- Bury your head in the sand: You may very well be making progress but once your campaign slows down, you start to feel like a failure and you stop trying. You stop talking to people about it, stop sending emails, or posting the link. You stop trying, and your campaign withers.
Going for a walk in the bush or cuddling my dog helps me when I get in my head. Some of my friends like visiting the beach and swimming in the ocean. My counselor is a big fan of a good deep breath.
Find your way to ‘touch grass’. Be prepared to leave your screen and go do it when things get tough.
3. Your success is sealed before you launch
Without a doubt, the amount of effort you put into planning your campaign is reflected in its success.
Not only do you need to set up a killer campaign page including a decent enough video but you also need to prepare and gather your crowd before you begin.
It helps if you know where at least the first 10% of your funds are coming from before you launch.
You’ve got emails and social media posts to write. Promotion to organise and press releases to send out.
And that doesn’t even cover the initial work that goes into your idea before you begin crowdfunding in the first place!
The more effort you put in before you launch your project, the higher your chances of success.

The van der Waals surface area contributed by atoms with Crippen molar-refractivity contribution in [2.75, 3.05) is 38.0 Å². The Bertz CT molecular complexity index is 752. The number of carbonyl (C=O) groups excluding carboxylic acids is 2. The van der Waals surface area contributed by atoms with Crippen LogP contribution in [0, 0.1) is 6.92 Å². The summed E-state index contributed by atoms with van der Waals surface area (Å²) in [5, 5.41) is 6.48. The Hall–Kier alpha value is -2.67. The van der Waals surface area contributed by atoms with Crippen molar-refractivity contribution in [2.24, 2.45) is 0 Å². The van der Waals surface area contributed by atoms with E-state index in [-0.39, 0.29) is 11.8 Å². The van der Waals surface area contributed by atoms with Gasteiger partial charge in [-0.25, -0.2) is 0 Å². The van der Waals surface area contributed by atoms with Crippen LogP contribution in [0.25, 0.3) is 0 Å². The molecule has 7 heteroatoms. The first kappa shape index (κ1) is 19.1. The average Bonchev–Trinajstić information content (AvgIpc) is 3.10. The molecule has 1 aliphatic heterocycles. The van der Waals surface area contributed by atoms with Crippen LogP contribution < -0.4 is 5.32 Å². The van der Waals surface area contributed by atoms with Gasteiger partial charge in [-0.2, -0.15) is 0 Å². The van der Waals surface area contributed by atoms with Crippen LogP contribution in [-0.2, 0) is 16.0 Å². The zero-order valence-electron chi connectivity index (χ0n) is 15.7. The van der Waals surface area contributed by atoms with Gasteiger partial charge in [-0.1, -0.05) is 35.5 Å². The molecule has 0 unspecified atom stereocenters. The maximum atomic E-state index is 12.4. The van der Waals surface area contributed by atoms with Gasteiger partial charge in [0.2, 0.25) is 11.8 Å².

And the more cash you are looking for, the more effort it will involve.
Every crowdfunding campaign comes with a lot of work to do. And it’s never easy. Even when it looks easy from the outside, those creators have pushed past their anxieties and worked for years to build the crowd that launched them with a bang.
If you are just looking for money, crowdfunding is not for you. You need to be looking for something bigger: a lasting marketing strategy based on the idea of having a crowd of exceptional fans, ready to rave about what it is you do.
Be prepared. Do the work. Know why you’re doing this.
Then go launch the best damn project PledgeMe has ever seen!
About Kat Jenkins
In 2014, Kat quit her office job to try her hand at helping people crowdfund. She’d been a prolific pledger (she’s pledged to 75 PledgeMe campaigns to date) for a little while and was frustrated at seeing great ideas go unfunded.
Between 2014 and 2018, Kat worked on over 50 campaigns – including all three of PledgeMe’s equity rounds – before retiring to go learn about horticulture and native plants.
These days, Kat has a job she loves as a gardener at a rest home. She also maintains a weekly gardening and lifestyle blog, grows 5 varieties of garlic, and sells a cat-treat product – Kat’s Nip – grown in her garden.
In July, PledgeMe’s founder Anna got in touch, asking if Kat would be interested in ‘coming out of retirement’ for a very special project. That project – with Nisa Manufactory – quickly joined the ranks of PledgeMe’s biggest-ever project campaigns.
Kat has helped creators raise almost $300,000 through PledgeMe project campaigns over the years. And while looking at her records, she realised those PledgeMe campaigns had a 100% success rate (and 87% overall)!
It got Kat and Anna thinking. What if they dusted off Kat’s old website content, updated it, and put it on PledgeMe so every project creator could learn Kat’s secrets again?
And so we are beginning this series of blogs, which we hope you’ll find useful.